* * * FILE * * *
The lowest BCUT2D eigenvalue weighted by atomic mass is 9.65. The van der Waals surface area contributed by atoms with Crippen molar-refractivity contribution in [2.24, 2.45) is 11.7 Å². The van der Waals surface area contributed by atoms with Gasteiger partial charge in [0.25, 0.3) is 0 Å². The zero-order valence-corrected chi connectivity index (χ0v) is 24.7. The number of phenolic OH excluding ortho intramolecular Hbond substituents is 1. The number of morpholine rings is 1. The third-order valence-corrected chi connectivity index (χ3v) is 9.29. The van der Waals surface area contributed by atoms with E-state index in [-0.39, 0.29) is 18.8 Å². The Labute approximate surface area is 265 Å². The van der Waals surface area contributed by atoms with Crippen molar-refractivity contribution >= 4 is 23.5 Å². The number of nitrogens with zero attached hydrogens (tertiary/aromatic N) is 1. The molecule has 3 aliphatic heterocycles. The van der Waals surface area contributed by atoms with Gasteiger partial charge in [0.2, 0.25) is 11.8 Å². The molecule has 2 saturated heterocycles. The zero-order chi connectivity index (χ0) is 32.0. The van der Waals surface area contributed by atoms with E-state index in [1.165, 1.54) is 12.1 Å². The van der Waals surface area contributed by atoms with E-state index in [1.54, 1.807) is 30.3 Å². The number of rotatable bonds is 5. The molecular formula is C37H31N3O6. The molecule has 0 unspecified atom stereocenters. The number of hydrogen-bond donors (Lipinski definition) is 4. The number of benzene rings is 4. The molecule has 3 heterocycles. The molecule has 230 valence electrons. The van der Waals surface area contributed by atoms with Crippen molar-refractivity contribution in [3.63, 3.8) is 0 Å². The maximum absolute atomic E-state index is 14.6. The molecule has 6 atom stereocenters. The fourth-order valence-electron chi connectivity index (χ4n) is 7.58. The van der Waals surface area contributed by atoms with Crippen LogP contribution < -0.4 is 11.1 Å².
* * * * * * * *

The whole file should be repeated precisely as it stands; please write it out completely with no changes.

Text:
The lowest BCUT2D eigenvalue weighted by atomic mass is 9.65. The van der Waals surface area contributed by atoms with Crippen molar-refractivity contribution in [2.24, 2.45) is 11.7 Å². The van der Waals surface area contributed by atoms with Gasteiger partial charge in [0.25, 0.3) is 0 Å². The zero-order valence-corrected chi connectivity index (χ0v) is 24.7. The number of phenolic OH excluding ortho intramolecular Hbond substituents is 1. The number of morpholine rings is 1. The third-order valence-corrected chi connectivity index (χ3v) is 9.29. The van der Waals surface area contributed by atoms with E-state index in [-0.39, 0.29) is 18.8 Å². The Labute approximate surface area is 265 Å². The van der Waals surface area contributed by atoms with Crippen molar-refractivity contribution >= 4 is 23.5 Å². The number of nitrogens with zero attached hydrogens (tertiary/aromatic N) is 1. The molecule has 3 aliphatic heterocycles. The van der Waals surface area contributed by atoms with Gasteiger partial charge in [0.2, 0.25) is 11.8 Å². The molecule has 2 saturated heterocycles. The zero-order chi connectivity index (χ0) is 32.0. The van der Waals surface area contributed by atoms with E-state index in [1.165, 1.54) is 12.1 Å². The van der Waals surface area contributed by atoms with E-state index in [1.54, 1.807) is 30.3 Å². The number of rotatable bonds is 5. The molecular formula is C37H31N3O6. The molecule has 0 unspecified atom stereocenters. The number of hydrogen-bond donors (Lipinski definition) is 4. The number of benzene rings is 4. The molecule has 3 heterocycles. The molecule has 230 valence electrons. The van der Waals surface area contributed by atoms with Crippen molar-refractivity contribution in [3.63, 3.8) is 0 Å². The maximum absolute atomic E-state index is 14.6. The molecule has 6 atom stereocenters. The fourth-order valence-electron chi connectivity index (χ4n) is 7.58. The van der Waals surface area contributed by atoms with Crippen LogP contribution < -0.4 is 11.1 Å².